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SPCA extends cat adoption drive

Overcrowding at the SPCA: more than 40 cats are in need of a home (File photograph)

The Bermuda Society for the Prevention of Cruelty to Animals is extending its Desperate Housecats adoption drive.

With the shelter still overcrowded as a result of owners surrendering adult cats they no longer want or can care for, the charity is urging the public to assist.

And after only two families came forward, it has extended the special $25 adoption fee and two-for-one deal on cat adoptions until August 13.

“As the island’s only animal shelter, we are currently housing more cats than we truly have space for,” Deborah Titterton Narraway, the interim executive director, said.

“The capacity of the shelter’s playroom is 20 to 25 cats, and this room is currently home to over 40 cats. We are sad to report only two families so far have come forward and adopted cats desperate for homes.”

According to Ms Titterton Narraway, overcrowding happens during kitten season but this year is “different”.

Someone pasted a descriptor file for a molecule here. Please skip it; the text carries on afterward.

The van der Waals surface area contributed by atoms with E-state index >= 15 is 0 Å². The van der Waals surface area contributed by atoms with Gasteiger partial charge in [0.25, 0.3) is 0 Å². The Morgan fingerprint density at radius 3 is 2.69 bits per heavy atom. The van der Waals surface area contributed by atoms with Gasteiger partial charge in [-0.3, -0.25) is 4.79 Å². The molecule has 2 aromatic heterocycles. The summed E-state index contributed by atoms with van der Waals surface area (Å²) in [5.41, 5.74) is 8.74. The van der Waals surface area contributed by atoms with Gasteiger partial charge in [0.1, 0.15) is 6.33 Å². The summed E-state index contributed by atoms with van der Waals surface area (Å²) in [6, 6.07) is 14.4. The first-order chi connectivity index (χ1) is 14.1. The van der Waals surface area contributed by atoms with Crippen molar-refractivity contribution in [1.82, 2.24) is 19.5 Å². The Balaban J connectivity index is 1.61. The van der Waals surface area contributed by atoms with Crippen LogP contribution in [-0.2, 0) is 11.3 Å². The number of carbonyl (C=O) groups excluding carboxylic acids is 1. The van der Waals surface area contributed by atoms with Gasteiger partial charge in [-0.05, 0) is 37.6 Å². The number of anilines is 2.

“The majority of our cats are adult cats who have been dumped at the shelter by owners who no longer have a need for them or the ability to care for them.”

She added that overcrowding situations “are very serious as it increases the stress levels and increases the likelihood and threat of disease”.

“The Bermuda SPCA is struggling to maintain the delicate balance between taking in all the animals they can to save lives and trying to healthily take care of the animals already living there.

“We pride ourselves on being an open admission shelter, but at this point in time, we are already in an overcrowding situation.

“What this means is when people call asking to surrender their pets, we now have a waiting list and are asking for patience and are encouraging people to try and rehome their pets themselves and as a last resort to call us again in a few weeks.”

She added that those who were not looking to adopt can make a difference by ensuring their pets are all spayed or neutered, by making a donation or by fostering a cat.

“The Bermuda SPCA will assist with home care advice and pay for any special needs expenses such as healthcare, medications or kitten formula.”

All cats up for adoption are vaccinated, have a microchip identification number and are spayed or neutered, resulting in potential savings of more than $550, according to the SPCA.

The shelter is located on Valley Road in Paget and open for adoptions from Tuesday to Saturday between 11am and 4pm. Those looking to adopt should bring a cat carrier, photo identification and a permission letter from the landlord.

For more information, visit www.spca.bm